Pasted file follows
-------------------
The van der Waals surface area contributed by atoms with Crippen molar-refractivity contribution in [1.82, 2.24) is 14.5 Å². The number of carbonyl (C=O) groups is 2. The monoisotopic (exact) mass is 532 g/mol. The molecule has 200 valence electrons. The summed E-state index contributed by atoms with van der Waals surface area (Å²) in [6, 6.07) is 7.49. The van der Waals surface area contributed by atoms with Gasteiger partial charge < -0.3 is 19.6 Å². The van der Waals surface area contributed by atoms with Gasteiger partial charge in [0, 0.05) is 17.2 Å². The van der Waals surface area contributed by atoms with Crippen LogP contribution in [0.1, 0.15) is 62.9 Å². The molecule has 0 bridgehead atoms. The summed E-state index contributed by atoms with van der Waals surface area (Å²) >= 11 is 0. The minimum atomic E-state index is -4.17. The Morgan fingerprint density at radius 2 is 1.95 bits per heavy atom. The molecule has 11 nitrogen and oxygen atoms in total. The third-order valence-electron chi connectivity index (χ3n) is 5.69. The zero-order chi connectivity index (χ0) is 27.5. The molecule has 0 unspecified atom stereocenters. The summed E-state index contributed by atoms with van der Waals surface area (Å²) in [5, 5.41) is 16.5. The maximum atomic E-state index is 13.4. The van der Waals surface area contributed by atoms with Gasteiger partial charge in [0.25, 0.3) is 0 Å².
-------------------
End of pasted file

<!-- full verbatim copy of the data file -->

The van der Waals surface area contributed by atoms with Crippen molar-refractivity contribution in [1.82, 2.24) is 14.5 Å². The number of carbonyl (C=O) groups is 2. The monoisotopic (exact) mass is 532 g/mol. The molecule has 200 valence electrons. The summed E-state index contributed by atoms with van der Waals surface area (Å²) in [6, 6.07) is 7.49. The van der Waals surface area contributed by atoms with Gasteiger partial charge < -0.3 is 19.6 Å². The van der Waals surface area contributed by atoms with Gasteiger partial charge in [0, 0.05) is 17.2 Å². The van der Waals surface area contributed by atoms with Crippen LogP contribution in [0.1, 0.15) is 62.9 Å². The molecule has 0 bridgehead atoms. The summed E-state index contributed by atoms with van der Waals surface area (Å²) >= 11 is 0. The minimum atomic E-state index is -4.17. The Morgan fingerprint density at radius 2 is 1.95 bits per heavy atom. The molecule has 11 nitrogen and oxygen atoms in total. The third-order valence-electron chi connectivity index (χ3n) is 5.69. The zero-order chi connectivity index (χ0) is 27.5. The molecule has 0 unspecified atom stereocenters. The summed E-state index contributed by atoms with van der Waals surface area (Å²) in [5, 5.41) is 16.5. The maximum atomic E-state index is 13.4. The van der Waals surface area contributed by atoms with Gasteiger partial charge in [0.25, 0.3) is 0 Å².